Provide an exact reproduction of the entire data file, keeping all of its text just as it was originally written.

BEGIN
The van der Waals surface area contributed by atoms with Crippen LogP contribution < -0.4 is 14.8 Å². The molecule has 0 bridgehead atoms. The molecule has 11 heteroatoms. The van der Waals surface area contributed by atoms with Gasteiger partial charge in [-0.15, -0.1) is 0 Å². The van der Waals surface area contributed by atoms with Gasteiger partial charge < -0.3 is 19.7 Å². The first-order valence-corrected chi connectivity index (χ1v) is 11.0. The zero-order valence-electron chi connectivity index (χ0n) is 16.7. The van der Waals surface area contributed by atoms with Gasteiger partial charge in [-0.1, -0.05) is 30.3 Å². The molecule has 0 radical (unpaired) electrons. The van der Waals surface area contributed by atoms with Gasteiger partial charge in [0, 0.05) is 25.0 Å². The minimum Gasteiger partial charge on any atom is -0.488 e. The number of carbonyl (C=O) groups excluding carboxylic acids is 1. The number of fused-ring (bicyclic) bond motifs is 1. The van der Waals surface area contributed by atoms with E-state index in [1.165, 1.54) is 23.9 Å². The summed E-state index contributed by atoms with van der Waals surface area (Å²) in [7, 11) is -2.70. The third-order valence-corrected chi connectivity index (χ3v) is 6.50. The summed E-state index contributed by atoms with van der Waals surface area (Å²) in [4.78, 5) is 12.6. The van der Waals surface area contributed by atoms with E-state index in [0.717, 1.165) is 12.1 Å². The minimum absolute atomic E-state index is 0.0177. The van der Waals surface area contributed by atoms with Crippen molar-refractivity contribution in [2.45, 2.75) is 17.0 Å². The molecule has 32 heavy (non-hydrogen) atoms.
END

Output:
The van der Waals surface area contributed by atoms with Crippen LogP contribution < -0.4 is 14.8 Å². The molecule has 0 bridgehead atoms. The molecule has 11 heteroatoms. The van der Waals surface area contributed by atoms with Gasteiger partial charge in [-0.15, -0.1) is 0 Å². The van der Waals surface area contributed by atoms with Gasteiger partial charge < -0.3 is 19.7 Å². The first-order valence-corrected chi connectivity index (χ1v) is 11.0. The zero-order valence-electron chi connectivity index (χ0n) is 16.7. The van der Waals surface area contributed by atoms with Gasteiger partial charge in [-0.1, -0.05) is 30.3 Å². The molecule has 0 radical (unpaired) electrons. The van der Waals surface area contributed by atoms with Gasteiger partial charge in [0, 0.05) is 25.0 Å². The minimum Gasteiger partial charge on any atom is -0.488 e. The number of carbonyl (C=O) groups excluding carboxylic acids is 1. The number of fused-ring (bicyclic) bond motifs is 1. The van der Waals surface area contributed by atoms with E-state index in [1.165, 1.54) is 23.9 Å². The summed E-state index contributed by atoms with van der Waals surface area (Å²) in [7, 11) is -2.70. The third-order valence-corrected chi connectivity index (χ3v) is 6.50. The summed E-state index contributed by atoms with van der Waals surface area (Å²) in [4.78, 5) is 12.6. The van der Waals surface area contributed by atoms with E-state index in [0.717, 1.165) is 12.1 Å². The minimum absolute atomic E-state index is 0.0177. The van der Waals surface area contributed by atoms with Crippen molar-refractivity contribution in [2.45, 2.75) is 17.0 Å². The molecule has 32 heavy (non-hydrogen) atoms.